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Canada has the third largest oil reserves in the world. And 97% of these reserves are in the oil sands. Oil sands are geologic formations containing a mixture of extra-heavy oil, water and sand. The petroleum resource found in the oil sands – called bitumen – is too thick for conventional extraction methods. Enhanced oil recovery methods must be used in order to make extraction viable.

Some of the largest oil sands deposits in the world are found in the Athabasca region of Northern Alberta, Canada. ConocoPhillips ranks as one of the leading steam-assisted gravity drainage (SAGD) producers and acreage holders in the Canadian oil sands. Our approximately 900 thousand-net-acres lease holdings are estimated to contain approximately 15 billion net barrels of resource.

Technology Makes It Possible
In its natural state, bitumen is very similar in consistency to hard rubber. Steam-assisted gravity drainage (SAGD) is an advanced extraction method in which 2 horizontal wells are drilled into an oil reservoir and high-pressure steam is continuously injected into the upper well. The SAGD method heats the oil and reduces its viscosity, allowing it to drain into the producing well.
Meeting the Demand

Importing oil sands resources currently supports thousands of U.S. jobs in the pipeline, refining and marketing industries.As oil sands production and investment in Canada increases, so will the demand for U.S. goods and services. This demand is expected to add $5.8 billion to the U.S. gross domestic product in 2015, $12.9 billion in 2020 and $26.6 billion in 2025. In total, the development of Canadian oil sands will create millions of new North American jobs and provide billions in economic activity, while improving North American energy security.

We are committed to environmental stewardship in the development of our projects, including oil sands. Technologies used for oil sands development are continuously improving and reducing their production’s environmental footprint.

Water Management

Water is an integral part of the SAGD process. Most of the water used in our SAGD oil sands operations is reused, treated water. To obtain the small fraction of additional water needed for the process, we draw from a series of deep underground sources, targeting water that is unfit for human consumption and unsuitable for agricultural or livestock purposes.

We are researching new recovery processes that may reduce SAGD overall water demand. We have approved an enhanced steam-assisted gravity drainage (e-SAGD) pilot project to learn whether water demand and energy consumption can be further reduced by injecting a combination of light hydrocarbons and steam into a bitumen formation. If successful, e-SAGD effectively reduces both water usage and emissions. We are also researching improvements to water processing facilities and steam generation systems.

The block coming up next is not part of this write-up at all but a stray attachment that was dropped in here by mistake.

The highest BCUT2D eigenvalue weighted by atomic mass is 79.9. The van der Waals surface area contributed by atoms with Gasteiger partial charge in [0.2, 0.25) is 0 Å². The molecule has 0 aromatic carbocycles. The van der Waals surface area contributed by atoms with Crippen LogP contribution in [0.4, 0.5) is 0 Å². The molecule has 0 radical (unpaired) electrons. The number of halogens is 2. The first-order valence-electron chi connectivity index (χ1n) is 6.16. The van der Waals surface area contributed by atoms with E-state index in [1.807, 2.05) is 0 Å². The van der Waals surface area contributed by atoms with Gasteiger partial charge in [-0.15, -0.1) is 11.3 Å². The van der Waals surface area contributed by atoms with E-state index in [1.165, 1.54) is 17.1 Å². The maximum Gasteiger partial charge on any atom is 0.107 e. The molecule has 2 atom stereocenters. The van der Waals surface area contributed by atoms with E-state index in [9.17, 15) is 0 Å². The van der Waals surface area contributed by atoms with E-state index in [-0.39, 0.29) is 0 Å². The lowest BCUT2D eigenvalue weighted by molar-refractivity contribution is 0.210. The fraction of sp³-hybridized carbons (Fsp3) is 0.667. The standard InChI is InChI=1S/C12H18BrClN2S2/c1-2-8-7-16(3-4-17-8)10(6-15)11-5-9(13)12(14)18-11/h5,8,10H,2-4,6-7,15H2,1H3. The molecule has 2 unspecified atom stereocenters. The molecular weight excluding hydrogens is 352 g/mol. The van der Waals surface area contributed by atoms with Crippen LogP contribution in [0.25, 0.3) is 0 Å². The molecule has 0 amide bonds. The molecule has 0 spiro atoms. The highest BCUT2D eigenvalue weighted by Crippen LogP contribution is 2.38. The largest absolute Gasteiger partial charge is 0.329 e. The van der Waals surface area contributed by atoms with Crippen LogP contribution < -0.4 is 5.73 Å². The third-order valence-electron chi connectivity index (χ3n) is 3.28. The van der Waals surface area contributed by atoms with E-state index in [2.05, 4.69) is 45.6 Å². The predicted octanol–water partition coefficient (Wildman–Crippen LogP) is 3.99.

Managing Greenhouse Gas Emissions

We recognize that there are questions about greenhouse gas (GHG) emissions from oil sands production. Industry has successfully reduced the GHG intensity per barrel of oil sands crude produced by 39% since 1990. We continue to investigate technologies focused on running our facilities more efficiently with less energy and fewer GHG emissions.

We are also designing plans for improved heat integration and testing enhanced oil production technologies, both aimed at maximizing fuel efficiency while reducing air emissions associated with steam generation. If successful, such technologies have the potential to reduce our GHG emissions from oil sands production by as much as 15 to 35%.

Land Management

We minimize land disturbance in our operations through careful planning and application of our Global Onshore Well Management Principles. All of our oil sands production use in-situ recovery techniques, specifically SAGD, which recovers the oil without removing the soil and materials above it. This enables our operations to have a smaller environmental footprint with no surface mining operations. To further reduce the land footprint of SAGD, our technology group is working to increase horizontal well lengths and find alternative pad configurations, accessing more resource from less surface land.

When necessary, reclamation of disturbed sites is implemented through our Faster Forests program, which accelerates the reforestation of boreal forest through the planting of a suitable mix of native trees and shrubs.

Throughout our operations worldwide, we are committed to conducting business in a way that promotes economic growth and vibrant communities, now and in the future.